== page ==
Sometimes we can be too clever and in the process lose sight of what it is we are trying to achieve.
Such is the case with vision, mission and values statements. Every organization needs to have one but in trying to craft one we sometimes over shoot the mark and end up writing statements that are so grandiose they seem as if they were crafted by NASA and polished by Mother Theresa – so daring and so caring!
Here’s a test. If you cannot read vision, mission and values aloud with a straight face, you need to revise. [Remember, Enron’s mission statement reads like an ode to the dignity of man; the words were high falutin’ but meant nothing.]
Cynicism aside, the reason organizations need vision, mission and values statements is because they create a sense of organizational purpose as well as continuity in thought, word and deed. Toward that end, here are three ways to define them.
Vision is where you want to go. Vision is an act of becoming. It is intended to be aspirational. Take a cardiac care center. A vision might state that the center is to become the cardiac care center of choice for its region. To a center of choice, you need to create conditions where physicians want to refer, where cardiac specialists want to work, and where patients want to be treated.
Mission is what you do to get there. Mission is the work that your organization performs. To deliver on the care and choice aspirations, you continue to do what you do best: deliver superior cardiac care through diagnosis, treatment and follow-up care and prevention. You do it with a commitment to patient wellness and community need.
Values are what hold you together. Your values are your belief system. They define organizational purpose as well as individual conduct. For example, a cardiac center serves its community. It must communicate its values through words and behaviors. For example, it could say: We treat our patients as we would treat our friends and family. Likewise you reinforce that commitment with values employees must demonstrate toward each other. In other words, we cannot be treating patients well if we don’t treat employees similarly.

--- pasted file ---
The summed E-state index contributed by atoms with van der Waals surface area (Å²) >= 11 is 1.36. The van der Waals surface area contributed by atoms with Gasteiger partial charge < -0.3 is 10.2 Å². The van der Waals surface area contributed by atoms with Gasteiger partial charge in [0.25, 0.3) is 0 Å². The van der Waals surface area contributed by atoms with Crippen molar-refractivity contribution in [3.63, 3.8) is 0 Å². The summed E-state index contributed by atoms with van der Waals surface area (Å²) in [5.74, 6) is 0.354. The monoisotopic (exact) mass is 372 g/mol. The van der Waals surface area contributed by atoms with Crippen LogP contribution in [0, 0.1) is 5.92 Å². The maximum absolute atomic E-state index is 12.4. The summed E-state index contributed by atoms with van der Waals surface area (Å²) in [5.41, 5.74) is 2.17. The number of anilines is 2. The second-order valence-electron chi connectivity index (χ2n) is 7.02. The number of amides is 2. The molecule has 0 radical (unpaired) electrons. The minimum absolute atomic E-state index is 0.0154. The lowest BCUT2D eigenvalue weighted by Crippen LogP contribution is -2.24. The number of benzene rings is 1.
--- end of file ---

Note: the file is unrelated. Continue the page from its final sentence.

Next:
From vision, mission and values, you develop your strategies. These are the goals you set to achieve vision and mission. For example, to be number one in cardiac care you will need to recruit more cardiologists, provide improved training for nurses and staff, and improve outpatient facilities. From here flow your tactics, that is, what specific actions you will take related to care, recruitment, training, operations, and the like.
Clearly defined vision, mission and values also can provide an additional benefit. It can help you instill accountability. If you have values concerning behavior, then when someone steps out of line, you can call their attention to the inconsistency. That is, we don’t tolerate that kind of behavior here. Simple, yes! And that’s the beauty of it. You have instilled values and you hold people accountable for living up to them. Conformity to values is critical because it becomes the platform upon which you ensure that people strive toward the vision and work at the mission; that is, people pull together.
Organizations that are successful in this regard integrate their values into performance objectives. That way employees know more than what they are supposed to do; they know how they are supposed to do it with respect for ideas, dignity for colleagues and trust in the system. And when those things are not in sync, you work to fix it.
Vision. Mission. Values. Three words that can help keep people focused on what needs doing as well as mindful of how they do it.
Thank you to my colleague Kathy Macdonald of the Macdonald Group for helping me to think through this essay.
John Baldoni is an internationally recognized leadership development consultant, executive coach, author, and speaker. In 2009, Top Leadership Gurus named John one of the world’s top 25 leadership experts. John’s newest book is Lead Your Boss: The Subtle Art of Managing Up (Amacom 2009). Readers are welcome to visit John’s website, www.johnbaldoni.com